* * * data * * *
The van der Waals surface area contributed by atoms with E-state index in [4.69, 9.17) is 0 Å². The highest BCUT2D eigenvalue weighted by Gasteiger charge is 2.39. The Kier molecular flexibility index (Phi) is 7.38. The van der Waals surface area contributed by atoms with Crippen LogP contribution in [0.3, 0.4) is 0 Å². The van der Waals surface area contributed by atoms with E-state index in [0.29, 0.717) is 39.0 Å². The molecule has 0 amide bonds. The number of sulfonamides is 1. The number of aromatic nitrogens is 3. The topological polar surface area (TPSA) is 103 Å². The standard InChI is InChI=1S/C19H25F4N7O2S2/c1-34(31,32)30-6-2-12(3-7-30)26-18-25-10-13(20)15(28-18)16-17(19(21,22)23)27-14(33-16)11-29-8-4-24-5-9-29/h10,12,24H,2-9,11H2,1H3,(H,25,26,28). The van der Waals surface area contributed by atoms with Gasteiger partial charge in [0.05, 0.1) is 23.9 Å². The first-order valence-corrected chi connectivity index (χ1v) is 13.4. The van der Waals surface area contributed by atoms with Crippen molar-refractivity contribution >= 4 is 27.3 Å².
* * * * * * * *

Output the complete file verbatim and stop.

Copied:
The van der Waals surface area contributed by atoms with E-state index in [4.69, 9.17) is 0 Å². The highest BCUT2D eigenvalue weighted by Gasteiger charge is 2.39. The Kier molecular flexibility index (Phi) is 7.38. The van der Waals surface area contributed by atoms with Crippen LogP contribution in [0.3, 0.4) is 0 Å². The van der Waals surface area contributed by atoms with E-state index in [0.29, 0.717) is 39.0 Å². The molecule has 0 amide bonds. The number of sulfonamides is 1. The number of aromatic nitrogens is 3. The topological polar surface area (TPSA) is 103 Å². The standard InChI is InChI=1S/C19H25F4N7O2S2/c1-34(31,32)30-6-2-12(3-7-30)26-18-25-10-13(20)15(28-18)16-17(19(21,22)23)27-14(33-16)11-29-8-4-24-5-9-29/h10,12,24H,2-9,11H2,1H3,(H,25,26,28). The van der Waals surface area contributed by atoms with Gasteiger partial charge in [0.05, 0.1) is 23.9 Å². The first-order valence-corrected chi connectivity index (χ1v) is 13.4. The van der Waals surface area contributed by atoms with Crippen molar-refractivity contribution >= 4 is 27.3 Å².